One of the most infamous clashes between labor and management, the Homestead Strike occurred in 1892 in Pennsylvania. An important event in American labor history, the Homestead Strike remains a sad reminder of the sometimes bloody conflict that accompanied the growth of American labor.
Andrew Carnegie was a famous industrialist who prized education above all else. Arriving in America from his native Scotland at age 13, he began work in a cotton factory. He read voraciously and was hired to work for Pennsylvania Railroad for a monthly salary of $35. In 1870, he entered the burgeoning steel industry, building a steel plant in Homestead, near Pittsburgh. Carnegie’s managements style can be summed up in a famous quote of his regarding running a business: “Watch costs and the profits take care of themselves.”
Englishman Henry Bessemer had developed a refining process for turning large lots of iron into steel, and Carnegie adapted the process for use in the United States. His Homestead steel plant was making record profits at a time when tension between labor and management was growing in the quickly changing world of American industry. The price of a gross ton of rolled steel products dropped from $35 in 1890 to $22 in 1892. Carnegie’s solution was to cut cost--including workers’ wages.
The steel workers at the Homestead plant were members of the Amalgamated Association of Iron and Steel Workers, one of the strongest unions in the nation. The final year of the union's three-year contract was 1892, and management asked for wage cuts for 325 workers. This followed large pay cuts that had occurred three years earlier. The union refused, and Carnegie instructed the plant manager, Henry Frick, to shut down operations and wait out the workers. Frick announced he would not negotiate with the union but rather with the individual workers. Additionally, he erected a fence around the plant and advertised openly for strikebreakers. The workers responded by establishing 24-hour picketing on rotating shifts and patrolling the river to keep out strikebreakers. Frick called upon the Pinkerton National Detective Agency to break the strike.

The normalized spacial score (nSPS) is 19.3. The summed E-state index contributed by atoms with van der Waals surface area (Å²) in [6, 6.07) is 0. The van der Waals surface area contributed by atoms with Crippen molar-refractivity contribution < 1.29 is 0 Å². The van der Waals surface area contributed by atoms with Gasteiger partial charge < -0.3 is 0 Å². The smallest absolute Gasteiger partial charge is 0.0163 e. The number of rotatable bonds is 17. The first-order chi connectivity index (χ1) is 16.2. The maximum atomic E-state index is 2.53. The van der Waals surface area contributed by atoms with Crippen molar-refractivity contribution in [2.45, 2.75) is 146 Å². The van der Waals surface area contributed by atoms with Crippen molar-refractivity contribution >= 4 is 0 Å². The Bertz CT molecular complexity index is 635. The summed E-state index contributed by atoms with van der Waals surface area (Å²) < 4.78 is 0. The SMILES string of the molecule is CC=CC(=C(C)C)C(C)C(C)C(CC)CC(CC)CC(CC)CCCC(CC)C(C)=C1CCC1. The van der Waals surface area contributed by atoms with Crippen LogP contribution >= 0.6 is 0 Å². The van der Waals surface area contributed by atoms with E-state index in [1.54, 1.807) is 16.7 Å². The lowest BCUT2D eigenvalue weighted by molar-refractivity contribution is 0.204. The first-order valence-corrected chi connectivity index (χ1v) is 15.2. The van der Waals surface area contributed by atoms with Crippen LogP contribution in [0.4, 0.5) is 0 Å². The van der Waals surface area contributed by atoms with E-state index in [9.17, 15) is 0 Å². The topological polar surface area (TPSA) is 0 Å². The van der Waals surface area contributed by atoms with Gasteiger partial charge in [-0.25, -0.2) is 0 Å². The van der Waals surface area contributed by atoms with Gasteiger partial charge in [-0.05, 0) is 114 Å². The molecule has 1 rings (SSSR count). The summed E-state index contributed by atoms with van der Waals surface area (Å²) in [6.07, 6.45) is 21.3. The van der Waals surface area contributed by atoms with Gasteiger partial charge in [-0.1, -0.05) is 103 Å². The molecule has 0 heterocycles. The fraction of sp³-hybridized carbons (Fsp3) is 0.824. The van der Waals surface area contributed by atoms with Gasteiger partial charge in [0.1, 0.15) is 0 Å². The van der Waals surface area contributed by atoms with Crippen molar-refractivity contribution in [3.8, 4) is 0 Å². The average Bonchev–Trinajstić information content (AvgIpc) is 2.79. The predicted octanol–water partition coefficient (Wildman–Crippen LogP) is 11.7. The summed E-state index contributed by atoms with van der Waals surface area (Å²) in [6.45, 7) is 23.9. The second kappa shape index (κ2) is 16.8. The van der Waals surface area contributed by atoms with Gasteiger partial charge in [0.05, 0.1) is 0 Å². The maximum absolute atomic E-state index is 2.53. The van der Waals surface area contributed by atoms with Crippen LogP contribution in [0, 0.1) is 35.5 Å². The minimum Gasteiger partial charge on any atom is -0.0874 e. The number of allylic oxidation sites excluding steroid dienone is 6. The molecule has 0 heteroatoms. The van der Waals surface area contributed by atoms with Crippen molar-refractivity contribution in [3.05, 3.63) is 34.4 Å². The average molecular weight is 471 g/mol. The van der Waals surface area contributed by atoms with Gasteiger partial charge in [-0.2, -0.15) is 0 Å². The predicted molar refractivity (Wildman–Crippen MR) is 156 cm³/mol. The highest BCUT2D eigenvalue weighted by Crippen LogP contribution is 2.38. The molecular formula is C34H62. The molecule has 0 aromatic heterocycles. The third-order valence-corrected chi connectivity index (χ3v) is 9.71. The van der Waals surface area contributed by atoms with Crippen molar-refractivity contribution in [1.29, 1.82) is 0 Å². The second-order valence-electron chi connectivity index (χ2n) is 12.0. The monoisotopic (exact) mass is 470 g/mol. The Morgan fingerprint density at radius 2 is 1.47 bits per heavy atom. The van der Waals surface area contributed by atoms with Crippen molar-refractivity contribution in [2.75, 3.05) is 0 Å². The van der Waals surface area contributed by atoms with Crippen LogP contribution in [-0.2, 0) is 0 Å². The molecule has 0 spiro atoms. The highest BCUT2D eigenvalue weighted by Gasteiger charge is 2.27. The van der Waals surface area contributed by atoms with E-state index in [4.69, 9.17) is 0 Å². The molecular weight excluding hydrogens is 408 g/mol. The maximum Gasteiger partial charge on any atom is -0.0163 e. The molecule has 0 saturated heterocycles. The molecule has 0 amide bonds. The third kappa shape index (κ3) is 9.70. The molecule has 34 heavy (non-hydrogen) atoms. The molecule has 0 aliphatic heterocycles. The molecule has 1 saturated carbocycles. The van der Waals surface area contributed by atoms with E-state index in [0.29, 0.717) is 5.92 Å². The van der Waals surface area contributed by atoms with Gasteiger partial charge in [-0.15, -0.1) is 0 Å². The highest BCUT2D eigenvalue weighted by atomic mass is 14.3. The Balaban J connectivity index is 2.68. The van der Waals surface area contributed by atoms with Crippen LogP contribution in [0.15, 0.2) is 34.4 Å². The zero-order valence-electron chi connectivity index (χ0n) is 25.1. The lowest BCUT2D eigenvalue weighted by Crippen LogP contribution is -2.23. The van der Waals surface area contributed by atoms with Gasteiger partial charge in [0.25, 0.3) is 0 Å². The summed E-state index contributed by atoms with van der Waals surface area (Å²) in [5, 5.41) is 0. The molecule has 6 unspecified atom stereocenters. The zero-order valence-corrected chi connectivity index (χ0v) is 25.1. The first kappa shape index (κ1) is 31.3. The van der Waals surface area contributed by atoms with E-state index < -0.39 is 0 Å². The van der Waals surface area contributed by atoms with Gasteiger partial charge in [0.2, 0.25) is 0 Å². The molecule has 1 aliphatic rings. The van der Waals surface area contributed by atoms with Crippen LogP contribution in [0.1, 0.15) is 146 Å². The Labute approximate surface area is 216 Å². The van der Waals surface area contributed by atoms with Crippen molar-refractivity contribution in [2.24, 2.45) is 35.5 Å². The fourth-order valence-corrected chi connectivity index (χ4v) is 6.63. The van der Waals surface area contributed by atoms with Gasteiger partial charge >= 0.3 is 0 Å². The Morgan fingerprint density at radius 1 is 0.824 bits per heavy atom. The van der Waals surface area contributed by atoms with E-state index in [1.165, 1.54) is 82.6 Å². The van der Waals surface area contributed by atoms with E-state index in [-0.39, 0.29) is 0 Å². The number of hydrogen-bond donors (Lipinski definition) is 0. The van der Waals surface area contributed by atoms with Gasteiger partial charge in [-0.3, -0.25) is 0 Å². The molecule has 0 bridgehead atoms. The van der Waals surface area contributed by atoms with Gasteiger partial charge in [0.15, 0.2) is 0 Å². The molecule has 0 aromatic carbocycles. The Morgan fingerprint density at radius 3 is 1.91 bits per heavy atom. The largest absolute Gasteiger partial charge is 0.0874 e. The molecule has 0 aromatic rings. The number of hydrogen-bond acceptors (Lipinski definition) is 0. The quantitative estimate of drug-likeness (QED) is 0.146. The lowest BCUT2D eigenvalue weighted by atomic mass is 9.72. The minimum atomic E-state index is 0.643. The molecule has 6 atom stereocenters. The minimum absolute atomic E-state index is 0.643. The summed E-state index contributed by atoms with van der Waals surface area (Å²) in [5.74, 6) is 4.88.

The Pinkerton Detective Agency was originally established as a private detective and security agency but was being regularly hired to settle labor conflicts at the end of the 19th century. The Pinkerton Agency was accused of devious methods by labor sympathizers, such as inciting riots. Frick hired 300 Pinkerton agents and attempted to sneak them into the plant via the river.
Before dawn on July 6, tugboats pulling barges filled with Pinkerton agents were spotted by the workers. The agents were met by thousands of strikers and sympathizers who forbade the agents from stepping out of the boats. When they did, gunfire broke out. The agents retreated to their boats, and the fighting lasted for 14 hours. Eventually, the state militia was called in, and the fighting came to a stop. The final number of dead is debated, but it is thought that between seven and 11 workers were killed along with three agents.
The Amalgamated Association of Iron and Steel Workers was dissolved a few months later in November. Carnegie’s reputation never fully recovered despite the hundreds of millions of dollars he donated to various charities. Carnegie never completely recovered personally either. He wrote in his autobiography, “No pangs remain of any wound received in my business career save that of Homestead."